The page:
Texas A&M University-Kingsville

Viper Day Uses Speakers, Games and Posters to Introduce Venom Research to Area High School Students

KINGSVILLE - February 14, 2008

Contact: Jason Marton
jason.marton@tamuk.edu or 361-593-4143

Noted chemist, A&M-Kingsville alum Dr. Ed Neas to serve as guest speaker

More than 250 area high school students will spend a day learning about one of the world’s leading venom research centers at Viper Day, held at Texas A&M University-Kingsville Friday, Feb. 22. from 8:30 a.m. to 3:30 p.m.

Hosted by the Natural Toxins Research Center (NTRC), Viper Day is an event that gives high school students a sample of the biomedical research conducted at the NTRC and shows them the benefits of pursuing a degree in sciences.

High schools scheduled to participate include Benavides, H.M. King, San Diego, Falfurrias and Tuloso-Midway. In addition, students from the Corpus Christi Independent School District Migrant Resource Center also will be in attendance.

Viper Day participants will learn about NTRC venom research from posters designed by NTRC graduate and undergraduate researchers, and from presentations by NTRC staffers and guests.

Dr. Ed Neas, director and founder of chemical solution manufacturer Chata Biosystems, Inc., will serve as the keynote speaker at the event. Neas earned his bachelor’s and master’s degrees as a student under NTRC director Dr. John C. Pérez.

Pérez also will be addressing the students, along with Dr. Terisa C. Remelius, vice president for student affairs.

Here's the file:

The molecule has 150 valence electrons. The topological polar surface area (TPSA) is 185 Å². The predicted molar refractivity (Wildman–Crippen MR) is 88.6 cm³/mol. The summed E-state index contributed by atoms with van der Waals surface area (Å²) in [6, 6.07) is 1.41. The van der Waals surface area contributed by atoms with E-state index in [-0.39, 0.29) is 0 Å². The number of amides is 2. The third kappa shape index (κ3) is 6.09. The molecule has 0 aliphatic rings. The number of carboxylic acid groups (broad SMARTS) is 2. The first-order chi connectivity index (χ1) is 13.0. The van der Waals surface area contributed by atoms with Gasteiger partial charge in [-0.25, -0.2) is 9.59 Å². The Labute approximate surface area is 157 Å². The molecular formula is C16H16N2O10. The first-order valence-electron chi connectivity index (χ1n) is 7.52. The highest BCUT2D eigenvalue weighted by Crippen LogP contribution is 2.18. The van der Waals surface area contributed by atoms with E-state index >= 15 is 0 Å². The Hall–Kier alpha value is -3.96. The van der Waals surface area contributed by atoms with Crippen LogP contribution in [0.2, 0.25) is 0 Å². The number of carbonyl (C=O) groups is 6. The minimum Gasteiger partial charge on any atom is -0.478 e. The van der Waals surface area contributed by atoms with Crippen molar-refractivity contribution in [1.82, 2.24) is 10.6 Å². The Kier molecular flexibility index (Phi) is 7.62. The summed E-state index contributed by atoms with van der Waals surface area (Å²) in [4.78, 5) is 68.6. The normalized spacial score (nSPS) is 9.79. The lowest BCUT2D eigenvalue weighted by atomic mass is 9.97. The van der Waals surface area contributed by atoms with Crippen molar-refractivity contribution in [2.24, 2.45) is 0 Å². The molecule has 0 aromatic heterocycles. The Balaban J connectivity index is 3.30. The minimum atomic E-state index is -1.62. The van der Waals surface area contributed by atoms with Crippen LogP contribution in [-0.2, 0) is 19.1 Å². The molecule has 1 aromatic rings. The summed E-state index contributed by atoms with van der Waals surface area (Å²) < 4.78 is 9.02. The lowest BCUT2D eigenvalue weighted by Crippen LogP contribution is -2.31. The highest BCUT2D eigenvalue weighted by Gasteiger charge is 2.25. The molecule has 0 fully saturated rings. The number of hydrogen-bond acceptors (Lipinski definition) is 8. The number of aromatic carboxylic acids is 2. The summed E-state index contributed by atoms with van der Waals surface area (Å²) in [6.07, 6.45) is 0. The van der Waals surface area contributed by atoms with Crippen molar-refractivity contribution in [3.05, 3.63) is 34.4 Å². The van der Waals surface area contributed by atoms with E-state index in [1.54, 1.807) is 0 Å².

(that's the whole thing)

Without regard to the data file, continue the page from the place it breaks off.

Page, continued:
Following the presentations, the students will have their newly acquired biomedical knowledge tested by participating in a retooled version of the TV game show, “Who Wants to be a Millionaire.” One student from each of the participating districts will compete for cash prizes of up to $100.

After a break for lunch, the students will have the option to take tours of A&M-Kingsville biology facilities and the NTRC serpentarium, the largest research collection of venomous snakes in the United States.

The NTRC is the only federally funded viper research center in the United States and is one of the leading research centers in the world for discovering toxins that can be used in biomedical research. The center develops collaborative research programs and provides global training and resources to identify medically important toxins found in snake venoms. The research complex has 7,000 square feet and state-of-the-art instrumentation for biomedical research. The NTRC serpentarium has 6,300 square feet of space with 450 venomous snakes from 24 different species consisting of 32 subspecies and will eventually include all venomous snakes in North America.

For more information on Viper Day, call 361-593-3082 or go online at http://ntrc.tamuk.edu/viperday.htm.


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